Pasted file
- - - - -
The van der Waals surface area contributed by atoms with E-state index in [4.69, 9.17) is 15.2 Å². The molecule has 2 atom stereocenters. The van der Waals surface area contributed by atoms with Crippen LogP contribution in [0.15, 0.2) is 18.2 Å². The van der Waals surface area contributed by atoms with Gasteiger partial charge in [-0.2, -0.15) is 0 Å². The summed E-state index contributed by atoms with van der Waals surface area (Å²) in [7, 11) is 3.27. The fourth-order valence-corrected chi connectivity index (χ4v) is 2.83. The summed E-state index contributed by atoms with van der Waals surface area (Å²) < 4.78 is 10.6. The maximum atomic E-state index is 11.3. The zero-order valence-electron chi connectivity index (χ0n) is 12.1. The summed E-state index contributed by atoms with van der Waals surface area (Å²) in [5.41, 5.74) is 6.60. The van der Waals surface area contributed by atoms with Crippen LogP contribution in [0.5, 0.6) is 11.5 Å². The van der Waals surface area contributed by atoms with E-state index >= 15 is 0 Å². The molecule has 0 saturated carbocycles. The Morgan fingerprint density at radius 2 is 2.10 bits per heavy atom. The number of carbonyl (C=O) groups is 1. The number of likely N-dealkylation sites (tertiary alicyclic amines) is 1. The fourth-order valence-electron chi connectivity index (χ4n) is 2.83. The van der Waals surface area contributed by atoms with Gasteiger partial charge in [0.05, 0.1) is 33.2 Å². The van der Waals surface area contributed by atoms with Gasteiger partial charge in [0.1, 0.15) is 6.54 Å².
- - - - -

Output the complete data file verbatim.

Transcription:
The van der Waals surface area contributed by atoms with E-state index in [4.69, 9.17) is 15.2 Å². The molecule has 2 atom stereocenters. The van der Waals surface area contributed by atoms with Crippen LogP contribution in [0.15, 0.2) is 18.2 Å². The van der Waals surface area contributed by atoms with Gasteiger partial charge in [-0.2, -0.15) is 0 Å². The summed E-state index contributed by atoms with van der Waals surface area (Å²) in [7, 11) is 3.27. The fourth-order valence-corrected chi connectivity index (χ4v) is 2.83. The summed E-state index contributed by atoms with van der Waals surface area (Å²) < 4.78 is 10.6. The maximum atomic E-state index is 11.3. The zero-order valence-electron chi connectivity index (χ0n) is 12.1. The summed E-state index contributed by atoms with van der Waals surface area (Å²) in [5.41, 5.74) is 6.60. The van der Waals surface area contributed by atoms with Crippen LogP contribution in [0.5, 0.6) is 11.5 Å². The van der Waals surface area contributed by atoms with E-state index >= 15 is 0 Å². The molecule has 0 saturated carbocycles. The Morgan fingerprint density at radius 2 is 2.10 bits per heavy atom. The number of carbonyl (C=O) groups is 1. The number of likely N-dealkylation sites (tertiary alicyclic amines) is 1. The fourth-order valence-electron chi connectivity index (χ4n) is 2.83. The van der Waals surface area contributed by atoms with Gasteiger partial charge in [0.05, 0.1) is 33.2 Å². The van der Waals surface area contributed by atoms with Gasteiger partial charge in [0.1, 0.15) is 6.54 Å².